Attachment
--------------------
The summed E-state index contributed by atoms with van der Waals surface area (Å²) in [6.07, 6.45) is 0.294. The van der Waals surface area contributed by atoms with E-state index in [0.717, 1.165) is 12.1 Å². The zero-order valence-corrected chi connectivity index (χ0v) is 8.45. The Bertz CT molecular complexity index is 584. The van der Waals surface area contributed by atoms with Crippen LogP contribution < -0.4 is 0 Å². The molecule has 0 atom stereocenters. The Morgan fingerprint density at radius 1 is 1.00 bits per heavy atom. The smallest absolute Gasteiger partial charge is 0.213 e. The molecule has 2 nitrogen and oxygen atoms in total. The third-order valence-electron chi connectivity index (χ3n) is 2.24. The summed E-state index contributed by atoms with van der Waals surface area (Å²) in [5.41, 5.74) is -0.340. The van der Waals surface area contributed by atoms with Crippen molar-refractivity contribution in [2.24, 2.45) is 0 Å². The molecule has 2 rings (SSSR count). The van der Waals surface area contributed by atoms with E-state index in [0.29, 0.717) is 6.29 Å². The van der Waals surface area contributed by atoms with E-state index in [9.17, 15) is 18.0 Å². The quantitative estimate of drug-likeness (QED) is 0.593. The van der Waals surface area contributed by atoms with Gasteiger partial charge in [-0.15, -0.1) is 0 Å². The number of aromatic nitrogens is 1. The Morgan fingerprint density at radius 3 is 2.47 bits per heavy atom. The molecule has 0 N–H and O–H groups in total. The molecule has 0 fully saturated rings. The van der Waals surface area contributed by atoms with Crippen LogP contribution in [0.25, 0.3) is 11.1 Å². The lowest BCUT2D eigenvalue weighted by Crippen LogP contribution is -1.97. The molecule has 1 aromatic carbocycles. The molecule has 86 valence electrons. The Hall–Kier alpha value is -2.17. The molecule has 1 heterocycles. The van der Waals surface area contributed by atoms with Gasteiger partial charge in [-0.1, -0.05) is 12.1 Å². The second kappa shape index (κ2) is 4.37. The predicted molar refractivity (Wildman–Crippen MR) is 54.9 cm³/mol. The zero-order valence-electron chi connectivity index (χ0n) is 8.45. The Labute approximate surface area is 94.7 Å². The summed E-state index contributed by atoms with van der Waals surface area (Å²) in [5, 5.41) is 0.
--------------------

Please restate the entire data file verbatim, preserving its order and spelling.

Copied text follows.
The summed E-state index contributed by atoms with van der Waals surface area (Å²) in [6.07, 6.45) is 0.294. The van der Waals surface area contributed by atoms with E-state index in [0.717, 1.165) is 12.1 Å². The zero-order valence-corrected chi connectivity index (χ0v) is 8.45. The Bertz CT molecular complexity index is 584. The van der Waals surface area contributed by atoms with Crippen LogP contribution < -0.4 is 0 Å². The molecule has 0 atom stereocenters. The Morgan fingerprint density at radius 1 is 1.00 bits per heavy atom. The smallest absolute Gasteiger partial charge is 0.213 e. The molecule has 2 nitrogen and oxygen atoms in total. The third-order valence-electron chi connectivity index (χ3n) is 2.24. The summed E-state index contributed by atoms with van der Waals surface area (Å²) in [5.41, 5.74) is -0.340. The van der Waals surface area contributed by atoms with Crippen molar-refractivity contribution in [2.24, 2.45) is 0 Å². The molecule has 2 rings (SSSR count). The van der Waals surface area contributed by atoms with E-state index in [0.29, 0.717) is 6.29 Å². The van der Waals surface area contributed by atoms with E-state index in [9.17, 15) is 18.0 Å². The quantitative estimate of drug-likeness (QED) is 0.593. The van der Waals surface area contributed by atoms with Gasteiger partial charge in [-0.15, -0.1) is 0 Å². The number of aromatic nitrogens is 1. The Morgan fingerprint density at radius 3 is 2.47 bits per heavy atom. The molecule has 0 N–H and O–H groups in total. The molecule has 0 fully saturated rings. The van der Waals surface area contributed by atoms with Crippen LogP contribution in [0.25, 0.3) is 11.1 Å². The lowest BCUT2D eigenvalue weighted by Crippen LogP contribution is -1.97. The molecule has 1 aromatic carbocycles. The molecule has 86 valence electrons. The Hall–Kier alpha value is -2.17. The molecule has 1 heterocycles. The van der Waals surface area contributed by atoms with Gasteiger partial charge in [-0.1, -0.05) is 12.1 Å². The second kappa shape index (κ2) is 4.37. The predicted molar refractivity (Wildman–Crippen MR) is 54.9 cm³/mol. The zero-order valence-electron chi connectivity index (χ0n) is 8.45. The Labute approximate surface area is 94.7 Å². The summed E-state index contributed by atoms with van der Waals surface area (Å²) in [5, 5.41) is 0.